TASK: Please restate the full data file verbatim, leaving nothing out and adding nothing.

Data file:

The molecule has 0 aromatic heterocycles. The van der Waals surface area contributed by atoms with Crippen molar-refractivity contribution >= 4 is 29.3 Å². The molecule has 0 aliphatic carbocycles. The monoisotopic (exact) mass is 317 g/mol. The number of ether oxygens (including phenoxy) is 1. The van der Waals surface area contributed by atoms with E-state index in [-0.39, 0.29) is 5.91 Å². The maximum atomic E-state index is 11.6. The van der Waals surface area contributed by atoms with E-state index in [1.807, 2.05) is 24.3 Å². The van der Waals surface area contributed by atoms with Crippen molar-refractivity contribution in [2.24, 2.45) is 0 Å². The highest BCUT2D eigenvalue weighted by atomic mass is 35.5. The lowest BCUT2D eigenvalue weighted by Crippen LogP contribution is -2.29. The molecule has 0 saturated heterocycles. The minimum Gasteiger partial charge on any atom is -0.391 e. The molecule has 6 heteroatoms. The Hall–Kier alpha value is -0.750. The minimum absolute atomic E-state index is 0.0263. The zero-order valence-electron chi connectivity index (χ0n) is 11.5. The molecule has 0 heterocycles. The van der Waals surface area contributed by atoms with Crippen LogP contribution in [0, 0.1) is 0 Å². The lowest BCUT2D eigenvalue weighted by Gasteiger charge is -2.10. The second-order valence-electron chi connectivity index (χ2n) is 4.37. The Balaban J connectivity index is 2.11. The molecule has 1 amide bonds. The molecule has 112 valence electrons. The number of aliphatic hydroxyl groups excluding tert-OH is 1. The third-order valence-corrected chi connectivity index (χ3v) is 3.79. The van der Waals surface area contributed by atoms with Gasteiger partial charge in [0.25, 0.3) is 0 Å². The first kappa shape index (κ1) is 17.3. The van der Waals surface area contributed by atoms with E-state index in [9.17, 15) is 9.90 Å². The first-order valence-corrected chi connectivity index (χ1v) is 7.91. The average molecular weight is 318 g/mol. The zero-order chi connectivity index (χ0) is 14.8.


The molecule has 0 aromatic heterocycles. The van der Waals surface area contributed by atoms with Crippen molar-refractivity contribution >= 4 is 29.3 Å². The molecule has 0 aliphatic carbocycles. The monoisotopic (exact) mass is 317 g/mol. The number of ether oxygens (including phenoxy) is 1. The van der Waals surface area contributed by atoms with E-state index in [-0.39, 0.29) is 5.91 Å². The maximum atomic E-state index is 11.6. The van der Waals surface area contributed by atoms with E-state index in [1.807, 2.05) is 24.3 Å². The van der Waals surface area contributed by atoms with Crippen molar-refractivity contribution in [2.24, 2.45) is 0 Å². The highest BCUT2D eigenvalue weighted by atomic mass is 35.5. The lowest BCUT2D eigenvalue weighted by Crippen LogP contribution is -2.29. The molecule has 0 saturated heterocycles. The minimum Gasteiger partial charge on any atom is -0.391 e. The molecule has 6 heteroatoms. The Hall–Kier alpha value is -0.750. The minimum absolute atomic E-state index is 0.0263. The zero-order valence-electron chi connectivity index (χ0n) is 11.5. The molecule has 0 heterocycles. The van der Waals surface area contributed by atoms with Crippen LogP contribution in [0, 0.1) is 0 Å². The lowest BCUT2D eigenvalue weighted by Gasteiger charge is -2.10. The second-order valence-electron chi connectivity index (χ2n) is 4.37. The Balaban J connectivity index is 2.11. The molecule has 1 amide bonds. The molecule has 112 valence electrons. The number of aliphatic hydroxyl groups excluding tert-OH is 1. The third-order valence-corrected chi connectivity index (χ3v) is 3.79. The van der Waals surface area contributed by atoms with Gasteiger partial charge in [0.25, 0.3) is 0 Å². The first kappa shape index (κ1) is 17.3. The van der Waals surface area contributed by atoms with E-state index in [9.17, 15) is 9.90 Å². The first-order valence-corrected chi connectivity index (χ1v) is 7.91. The average molecular weight is 318 g/mol. The zero-order chi connectivity index (χ0) is 14.8.